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Leave Flashy Ways at Home, State Dept. Advises : U.S. Offering Travelers a Primer on Terrorism

November 02, 1986|United Press International

WASHINGTON — The State Department, drawing on the experience of U.S. diplomats and counterterrorism experts around the world, has published a new book with advice on how to avoid being a target of terrorists, pickpockets or muggers--keep a low profile, be alert and keep travel plans to yourself.

The book, "A Safe Trip Abroad," says that while "it is impossible to protect oneself absolutely," common sense will reduce exposure to danger.

Among the hints:

--Men should keep their wallets in inside pockets and women should keep purses closed.

--Avoid travel to unsafe areas, although the chances of becoming a victim of terrorists in those areas are slight for a private tourist.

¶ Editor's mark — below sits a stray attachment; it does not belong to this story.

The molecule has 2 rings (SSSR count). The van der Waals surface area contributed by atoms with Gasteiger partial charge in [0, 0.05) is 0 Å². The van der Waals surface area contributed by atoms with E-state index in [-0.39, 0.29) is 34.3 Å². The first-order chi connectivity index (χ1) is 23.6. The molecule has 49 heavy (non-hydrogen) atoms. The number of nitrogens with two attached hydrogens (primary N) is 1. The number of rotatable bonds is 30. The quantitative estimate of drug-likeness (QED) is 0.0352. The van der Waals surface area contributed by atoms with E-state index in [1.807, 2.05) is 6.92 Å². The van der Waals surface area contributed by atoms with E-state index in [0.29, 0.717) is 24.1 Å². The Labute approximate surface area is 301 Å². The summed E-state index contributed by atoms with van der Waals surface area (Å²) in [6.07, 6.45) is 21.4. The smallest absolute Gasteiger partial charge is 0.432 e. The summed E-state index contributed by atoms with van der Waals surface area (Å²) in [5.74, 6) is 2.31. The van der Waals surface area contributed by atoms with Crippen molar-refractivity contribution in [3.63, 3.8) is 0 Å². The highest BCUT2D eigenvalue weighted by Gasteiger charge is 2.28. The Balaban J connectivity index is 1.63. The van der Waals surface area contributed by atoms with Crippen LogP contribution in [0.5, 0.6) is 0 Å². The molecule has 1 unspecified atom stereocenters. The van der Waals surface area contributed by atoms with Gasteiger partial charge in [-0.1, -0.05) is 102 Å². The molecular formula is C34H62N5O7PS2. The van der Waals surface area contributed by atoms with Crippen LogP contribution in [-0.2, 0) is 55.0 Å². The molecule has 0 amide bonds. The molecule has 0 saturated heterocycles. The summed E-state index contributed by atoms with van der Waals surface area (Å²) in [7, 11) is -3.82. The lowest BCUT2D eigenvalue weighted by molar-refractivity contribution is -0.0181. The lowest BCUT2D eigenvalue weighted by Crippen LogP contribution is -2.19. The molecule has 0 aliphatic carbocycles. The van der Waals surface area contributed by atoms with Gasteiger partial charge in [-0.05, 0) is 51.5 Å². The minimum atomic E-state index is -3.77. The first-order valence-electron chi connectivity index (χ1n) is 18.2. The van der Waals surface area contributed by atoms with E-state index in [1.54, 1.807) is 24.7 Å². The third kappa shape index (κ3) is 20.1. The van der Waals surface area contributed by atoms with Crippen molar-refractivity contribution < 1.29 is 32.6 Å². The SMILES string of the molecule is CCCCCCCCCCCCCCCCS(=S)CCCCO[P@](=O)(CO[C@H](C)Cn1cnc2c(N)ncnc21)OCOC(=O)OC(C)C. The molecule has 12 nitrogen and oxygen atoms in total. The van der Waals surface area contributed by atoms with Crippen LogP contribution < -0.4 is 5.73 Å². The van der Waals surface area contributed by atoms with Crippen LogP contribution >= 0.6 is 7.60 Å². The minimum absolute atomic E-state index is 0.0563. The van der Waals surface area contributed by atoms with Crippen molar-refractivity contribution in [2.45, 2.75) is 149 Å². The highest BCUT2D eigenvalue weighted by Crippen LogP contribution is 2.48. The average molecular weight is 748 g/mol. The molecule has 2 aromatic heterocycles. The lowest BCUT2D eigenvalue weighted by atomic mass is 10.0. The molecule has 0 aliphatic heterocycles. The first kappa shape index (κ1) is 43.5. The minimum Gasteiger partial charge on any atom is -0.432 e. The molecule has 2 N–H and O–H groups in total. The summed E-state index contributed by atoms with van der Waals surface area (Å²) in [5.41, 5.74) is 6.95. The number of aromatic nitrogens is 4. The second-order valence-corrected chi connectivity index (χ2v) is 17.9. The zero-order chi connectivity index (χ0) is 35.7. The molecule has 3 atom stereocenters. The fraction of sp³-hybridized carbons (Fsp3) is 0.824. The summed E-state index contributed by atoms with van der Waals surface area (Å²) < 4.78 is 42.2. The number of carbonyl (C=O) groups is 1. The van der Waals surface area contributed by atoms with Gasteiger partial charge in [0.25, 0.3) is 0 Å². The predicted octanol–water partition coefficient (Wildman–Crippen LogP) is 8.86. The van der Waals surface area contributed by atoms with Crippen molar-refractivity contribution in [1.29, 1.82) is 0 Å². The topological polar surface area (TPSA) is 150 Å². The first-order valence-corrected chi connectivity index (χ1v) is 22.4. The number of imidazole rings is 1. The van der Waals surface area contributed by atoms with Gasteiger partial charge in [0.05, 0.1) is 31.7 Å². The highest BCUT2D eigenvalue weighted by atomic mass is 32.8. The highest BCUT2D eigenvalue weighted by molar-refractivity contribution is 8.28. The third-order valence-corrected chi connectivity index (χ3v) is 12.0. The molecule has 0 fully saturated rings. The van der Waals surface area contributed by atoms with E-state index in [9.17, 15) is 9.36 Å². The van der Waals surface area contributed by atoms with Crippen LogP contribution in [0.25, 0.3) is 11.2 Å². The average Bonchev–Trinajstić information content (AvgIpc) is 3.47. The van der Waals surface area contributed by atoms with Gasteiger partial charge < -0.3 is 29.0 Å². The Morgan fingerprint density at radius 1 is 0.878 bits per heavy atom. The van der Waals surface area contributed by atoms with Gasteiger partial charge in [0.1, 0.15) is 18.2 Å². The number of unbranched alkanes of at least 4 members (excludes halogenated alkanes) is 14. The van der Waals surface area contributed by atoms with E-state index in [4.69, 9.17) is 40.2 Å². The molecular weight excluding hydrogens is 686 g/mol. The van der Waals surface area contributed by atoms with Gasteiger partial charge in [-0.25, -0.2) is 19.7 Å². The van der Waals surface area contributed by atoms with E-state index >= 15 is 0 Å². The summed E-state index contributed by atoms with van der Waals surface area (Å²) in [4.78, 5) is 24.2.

--Schedule direct flights if possible and spend little time at airports.

--Avoid advertising U.S. nationality by flashy dress, behavior or luggage tags. Avoid going to places where Americans are known to congregate. Don't insist on an American car when you rent a vehicle.

--Choose taxis, clearly marked as such, at random and drive with the windows closed in crowded areas as a protection against bombs.

--If someone starts shooting, drop to the floor wherever you are and don't move until the danger is past.

Travelers who are taken hostage, the book says, face the most danger at the beginning of the episode and, if there is a rescue attempt, at the very end.

In the meantime, the book advises, keep cool, avoid eye contact, cooperate and prepare, physically and mentally, for a long ordeal. The U.S. policy not to negotiate with terrorists is firm, because negotiations only increase the risk for further hostage-taking.

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